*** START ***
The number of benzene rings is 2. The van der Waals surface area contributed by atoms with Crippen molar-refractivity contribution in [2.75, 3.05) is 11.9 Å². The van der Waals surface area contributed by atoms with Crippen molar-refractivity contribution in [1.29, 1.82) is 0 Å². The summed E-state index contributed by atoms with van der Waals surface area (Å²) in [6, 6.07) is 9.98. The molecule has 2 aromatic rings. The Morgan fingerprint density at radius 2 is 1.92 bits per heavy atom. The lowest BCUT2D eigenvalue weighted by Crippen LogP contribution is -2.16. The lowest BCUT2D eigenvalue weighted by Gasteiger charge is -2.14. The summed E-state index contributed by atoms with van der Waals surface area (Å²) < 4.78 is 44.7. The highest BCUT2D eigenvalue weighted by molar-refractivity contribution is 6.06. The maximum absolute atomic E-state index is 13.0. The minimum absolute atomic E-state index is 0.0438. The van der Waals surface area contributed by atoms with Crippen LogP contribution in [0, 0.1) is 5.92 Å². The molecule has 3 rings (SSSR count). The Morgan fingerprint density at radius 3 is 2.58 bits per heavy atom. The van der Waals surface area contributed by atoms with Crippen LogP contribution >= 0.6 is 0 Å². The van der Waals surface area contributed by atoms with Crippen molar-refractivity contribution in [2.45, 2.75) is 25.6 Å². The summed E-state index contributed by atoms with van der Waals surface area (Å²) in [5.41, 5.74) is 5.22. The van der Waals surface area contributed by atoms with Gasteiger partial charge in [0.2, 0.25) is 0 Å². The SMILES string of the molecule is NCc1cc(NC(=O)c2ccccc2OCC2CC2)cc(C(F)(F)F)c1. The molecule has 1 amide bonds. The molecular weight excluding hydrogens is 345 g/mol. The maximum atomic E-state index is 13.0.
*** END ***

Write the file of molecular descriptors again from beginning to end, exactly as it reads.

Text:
The number of benzene rings is 2. The van der Waals surface area contributed by atoms with Crippen molar-refractivity contribution in [2.75, 3.05) is 11.9 Å². The van der Waals surface area contributed by atoms with Crippen molar-refractivity contribution in [1.29, 1.82) is 0 Å². The summed E-state index contributed by atoms with van der Waals surface area (Å²) in [6, 6.07) is 9.98. The molecule has 2 aromatic rings. The Morgan fingerprint density at radius 2 is 1.92 bits per heavy atom. The lowest BCUT2D eigenvalue weighted by Crippen LogP contribution is -2.16. The lowest BCUT2D eigenvalue weighted by Gasteiger charge is -2.14. The summed E-state index contributed by atoms with van der Waals surface area (Å²) < 4.78 is 44.7. The highest BCUT2D eigenvalue weighted by molar-refractivity contribution is 6.06. The maximum absolute atomic E-state index is 13.0. The minimum absolute atomic E-state index is 0.0438. The van der Waals surface area contributed by atoms with Crippen LogP contribution in [0, 0.1) is 5.92 Å². The molecule has 3 rings (SSSR count). The Morgan fingerprint density at radius 3 is 2.58 bits per heavy atom. The van der Waals surface area contributed by atoms with Crippen LogP contribution >= 0.6 is 0 Å². The van der Waals surface area contributed by atoms with Crippen molar-refractivity contribution in [2.45, 2.75) is 25.6 Å². The summed E-state index contributed by atoms with van der Waals surface area (Å²) in [5.41, 5.74) is 5.22. The van der Waals surface area contributed by atoms with Gasteiger partial charge in [0.2, 0.25) is 0 Å². The SMILES string of the molecule is NCc1cc(NC(=O)c2ccccc2OCC2CC2)cc(C(F)(F)F)c1. The molecule has 1 amide bonds. The molecular weight excluding hydrogens is 345 g/mol. The maximum atomic E-state index is 13.0.